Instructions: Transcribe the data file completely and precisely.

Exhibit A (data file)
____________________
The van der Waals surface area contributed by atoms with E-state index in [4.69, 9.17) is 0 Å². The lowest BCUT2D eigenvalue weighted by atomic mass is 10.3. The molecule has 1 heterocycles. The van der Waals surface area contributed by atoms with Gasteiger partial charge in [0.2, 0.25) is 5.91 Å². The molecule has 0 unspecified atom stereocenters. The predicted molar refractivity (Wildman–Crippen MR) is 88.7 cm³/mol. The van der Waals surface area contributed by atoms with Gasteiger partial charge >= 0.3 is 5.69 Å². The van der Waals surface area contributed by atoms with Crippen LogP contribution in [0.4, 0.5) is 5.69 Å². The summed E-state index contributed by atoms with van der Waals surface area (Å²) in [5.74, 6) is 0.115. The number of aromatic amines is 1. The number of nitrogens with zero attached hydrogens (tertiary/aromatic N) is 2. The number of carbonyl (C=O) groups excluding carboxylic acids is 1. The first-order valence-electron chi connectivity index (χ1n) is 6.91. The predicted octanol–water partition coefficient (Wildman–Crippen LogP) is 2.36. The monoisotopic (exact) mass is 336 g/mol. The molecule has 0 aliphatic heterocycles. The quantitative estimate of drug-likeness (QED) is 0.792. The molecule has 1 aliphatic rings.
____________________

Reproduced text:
The van der Waals surface area contributed by atoms with E-state index in [4.69, 9.17) is 0 Å². The lowest BCUT2D eigenvalue weighted by atomic mass is 10.3. The molecule has 1 heterocycles. The van der Waals surface area contributed by atoms with Gasteiger partial charge in [0.2, 0.25) is 5.91 Å². The molecule has 0 unspecified atom stereocenters. The predicted molar refractivity (Wildman–Crippen MR) is 88.7 cm³/mol. The van der Waals surface area contributed by atoms with Gasteiger partial charge >= 0.3 is 5.69 Å². The van der Waals surface area contributed by atoms with Crippen LogP contribution in [0.4, 0.5) is 5.69 Å². The summed E-state index contributed by atoms with van der Waals surface area (Å²) in [5.74, 6) is 0.115. The number of aromatic amines is 1. The number of nitrogens with zero attached hydrogens (tertiary/aromatic N) is 2. The number of carbonyl (C=O) groups excluding carboxylic acids is 1. The first-order valence-electron chi connectivity index (χ1n) is 6.91. The predicted octanol–water partition coefficient (Wildman–Crippen LogP) is 2.36. The monoisotopic (exact) mass is 336 g/mol. The molecule has 0 aliphatic heterocycles. The quantitative estimate of drug-likeness (QED) is 0.792. The molecule has 1 aliphatic rings.